SK hynix Unlocks NAND Memory Potential with Innovative Products at FMS 2022

By August 5, 2022 December 5th, 2023 No Comments

As NAND Flash memory celebrates its 35th anniversary this year, SK hynix showed up to the party with new products to unveil at the annual Flash Memory Summit (FMS).

SK hynix joined the August 2-4 event at the Santa Clara Convention Center in California, the first in-person FMS since 2019. In the event’s keynote and other sessions, company executives and project leaders discussed new products and the challenges that went into their development. Among the keynote speakers were SK hynix Executive Vice President and Head of NAND Development Jungdal Choi and Sanjay S. Talreja, senior vice president and general manager at US subsidiary Solidigm.

Image 1. SK hynix’s booth at FMS 2022, where attendees could experience the company’s latest products


In their keynote titled “Unlocking the Potential of Data – the New Paradigm of Storage”, the executives explained how innovative NAND technology is addressing the ever-growing need for “DataCosm”, the unique confluence of data, storage, and computing.

Transferring More Data, Faster: The World’s Most Advanced NAND

During the August 2 presentation, Choi unveiled the world’s first 238-layer 512Gb Triple-Level Cell (TLC) 4D NAND with plans to start mass production in the first half of 2023. What makes this latest product stand out is that it is simultaneously the most layered and smallest in area, in turn dramatically improving productivity, data transfer speed, and power efficiency.

Talreja also unveiled the world’s first working Penta-Level Cell (PLC) SSD with the ability to store five bits of data per memory cell, 25% more data in the same footprint compared to quad-level cell (QLC) SSDs. The company is now well-placed to grow in areas including modern workloads such as AI, machine learning and big data analytics; building out of 5G infrastructure and displacing hard disk drives, which still store more than 85% of all data center data.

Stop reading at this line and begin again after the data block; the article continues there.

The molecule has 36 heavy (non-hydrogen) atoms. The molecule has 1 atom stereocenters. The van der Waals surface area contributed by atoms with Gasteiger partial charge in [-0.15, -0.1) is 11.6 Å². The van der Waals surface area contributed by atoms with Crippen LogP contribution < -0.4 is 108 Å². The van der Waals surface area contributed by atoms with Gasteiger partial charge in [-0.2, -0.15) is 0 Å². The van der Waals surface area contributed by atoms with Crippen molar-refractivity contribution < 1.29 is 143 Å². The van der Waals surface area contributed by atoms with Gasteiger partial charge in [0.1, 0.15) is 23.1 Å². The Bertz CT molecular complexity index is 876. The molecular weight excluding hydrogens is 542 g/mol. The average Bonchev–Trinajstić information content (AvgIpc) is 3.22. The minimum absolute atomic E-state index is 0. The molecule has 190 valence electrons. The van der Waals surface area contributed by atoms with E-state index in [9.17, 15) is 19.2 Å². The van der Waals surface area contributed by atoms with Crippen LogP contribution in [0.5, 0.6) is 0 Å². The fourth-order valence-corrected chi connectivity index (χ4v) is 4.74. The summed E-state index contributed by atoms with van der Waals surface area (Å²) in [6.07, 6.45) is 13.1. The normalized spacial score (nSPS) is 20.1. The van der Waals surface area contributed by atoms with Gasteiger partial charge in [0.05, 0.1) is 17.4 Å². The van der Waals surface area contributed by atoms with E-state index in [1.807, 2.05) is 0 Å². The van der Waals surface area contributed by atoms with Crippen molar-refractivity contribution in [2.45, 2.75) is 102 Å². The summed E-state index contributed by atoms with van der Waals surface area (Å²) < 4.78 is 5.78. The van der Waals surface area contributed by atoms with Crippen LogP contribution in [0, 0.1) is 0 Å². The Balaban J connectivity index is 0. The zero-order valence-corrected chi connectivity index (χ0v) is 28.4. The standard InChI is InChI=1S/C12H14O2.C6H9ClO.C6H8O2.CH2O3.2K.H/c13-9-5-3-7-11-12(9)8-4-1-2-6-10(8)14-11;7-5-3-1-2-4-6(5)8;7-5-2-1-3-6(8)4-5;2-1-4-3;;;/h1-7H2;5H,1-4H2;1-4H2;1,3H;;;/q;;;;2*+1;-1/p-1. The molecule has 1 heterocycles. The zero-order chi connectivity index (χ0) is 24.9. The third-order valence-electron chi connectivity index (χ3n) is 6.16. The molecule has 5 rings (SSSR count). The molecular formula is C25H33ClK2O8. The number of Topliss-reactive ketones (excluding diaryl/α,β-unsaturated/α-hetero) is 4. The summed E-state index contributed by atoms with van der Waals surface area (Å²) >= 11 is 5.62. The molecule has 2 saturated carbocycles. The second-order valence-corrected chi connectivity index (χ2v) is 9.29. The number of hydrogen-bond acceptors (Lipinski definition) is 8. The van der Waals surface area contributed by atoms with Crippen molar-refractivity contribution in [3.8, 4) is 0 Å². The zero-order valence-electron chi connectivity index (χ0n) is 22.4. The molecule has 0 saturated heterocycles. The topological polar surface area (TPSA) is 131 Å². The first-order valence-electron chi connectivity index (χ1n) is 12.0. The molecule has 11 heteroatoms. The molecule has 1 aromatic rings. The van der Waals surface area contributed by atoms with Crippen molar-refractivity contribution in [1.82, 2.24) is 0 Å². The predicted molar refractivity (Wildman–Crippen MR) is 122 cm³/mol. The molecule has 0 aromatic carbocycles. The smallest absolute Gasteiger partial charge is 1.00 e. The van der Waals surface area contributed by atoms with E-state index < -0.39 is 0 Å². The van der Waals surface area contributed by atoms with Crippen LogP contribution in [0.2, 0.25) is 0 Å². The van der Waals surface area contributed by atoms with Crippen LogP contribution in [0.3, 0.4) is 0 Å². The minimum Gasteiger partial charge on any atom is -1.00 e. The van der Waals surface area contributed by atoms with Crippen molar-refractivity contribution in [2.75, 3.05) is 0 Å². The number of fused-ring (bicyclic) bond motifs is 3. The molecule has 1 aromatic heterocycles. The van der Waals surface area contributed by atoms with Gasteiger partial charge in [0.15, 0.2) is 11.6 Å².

Image 2. Jungdal Choi and Sanjay S. Talreja share the stage as they deliver their keynote speech


Collaboration for Memory for CXL & Next-Generation Storage

SK hynix’s Head of DRAM Product Planning Uksong Kang and Woosuk Chung, director of Storage SA, also introduced their achievements during technical seminars. During the MemVerge session on August 2, Kang announced development of the company’s first DDR5 DRAM-based Compute Express Link (CXL) samples. The new product redefines memory-as-a-service thanks to CXL memory’s bandwidth/capacity expansion, media differentiation, controller differentiation, and pooling. Kang also stressed the importance of industry collaboration to build CXL memory ecosystem.

Image 3. CXL sample in hand, Uksong Kang introduces the product during his sponsored session


Meanwhile, during his Thursday (August 4) session, Chung demonstrated a next-generation intelligent storage product and the world’s first ordered Key Value Store Computational Storage Device (KV-CSD) that improves write and read capabilities for high performance computing. Developed in partnership with Los Alamos National Laboratory (LANL), the now two-year partnership played an important role in the development of the product, with performance testing performed on LANL’s supercomputer.

Santosh Kumar, director of NAND technical marketing at SK hynix, joined moderator Paul Saffo from Stanford University and executives from other NAND companies in a roundtable discussion “NAND Flash and its Impact on the World” on August 4. The speakers discussed the impact NAND Flash has had on the world over the past 35 years, future applications of NAND Flash and the challenges that memory technologies continue to face.

Image 4. Santosh Kumar (second from the left) participates in the “NAND Flash and its Impact on the World” roundtable discussion


After a successful FMS 2022, SK hynix’s Choi hopes to leverage the momentum to develop more products that push the technology barrier. “We will continue innovations to find breakthroughs in technological challenges,” he said.